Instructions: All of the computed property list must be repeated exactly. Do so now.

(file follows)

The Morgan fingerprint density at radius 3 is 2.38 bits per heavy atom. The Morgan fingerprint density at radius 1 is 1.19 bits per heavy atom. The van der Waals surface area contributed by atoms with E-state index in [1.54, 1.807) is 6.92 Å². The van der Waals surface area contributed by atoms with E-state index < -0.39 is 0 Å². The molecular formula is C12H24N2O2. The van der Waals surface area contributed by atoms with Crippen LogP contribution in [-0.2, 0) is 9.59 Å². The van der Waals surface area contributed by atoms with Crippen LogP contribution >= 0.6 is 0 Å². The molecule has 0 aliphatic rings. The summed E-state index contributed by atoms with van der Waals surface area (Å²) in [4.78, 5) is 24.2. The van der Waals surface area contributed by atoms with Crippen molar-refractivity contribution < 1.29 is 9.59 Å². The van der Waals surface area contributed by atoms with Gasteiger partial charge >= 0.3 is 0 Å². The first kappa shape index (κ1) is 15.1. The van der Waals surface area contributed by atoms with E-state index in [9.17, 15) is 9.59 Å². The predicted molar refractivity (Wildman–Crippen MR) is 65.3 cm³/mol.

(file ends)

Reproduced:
The Morgan fingerprint density at radius 3 is 2.38 bits per heavy atom. The Morgan fingerprint density at radius 1 is 1.19 bits per heavy atom. The van der Waals surface area contributed by atoms with E-state index in [1.54, 1.807) is 6.92 Å². The van der Waals surface area contributed by atoms with E-state index < -0.39 is 0 Å². The molecular formula is C12H24N2O2. The van der Waals surface area contributed by atoms with Crippen LogP contribution in [-0.2, 0) is 9.59 Å². The van der Waals surface area contributed by atoms with Crippen LogP contribution >= 0.6 is 0 Å². The molecule has 0 aliphatic rings. The summed E-state index contributed by atoms with van der Waals surface area (Å²) in [4.78, 5) is 24.2. The van der Waals surface area contributed by atoms with Crippen molar-refractivity contribution < 1.29 is 9.59 Å². The van der Waals surface area contributed by atoms with Gasteiger partial charge >= 0.3 is 0 Å². The first kappa shape index (κ1) is 15.1. The van der Waals surface area contributed by atoms with E-state index in [9.17, 15) is 9.59 Å². The predicted molar refractivity (Wildman–Crippen MR) is 65.3 cm³/mol.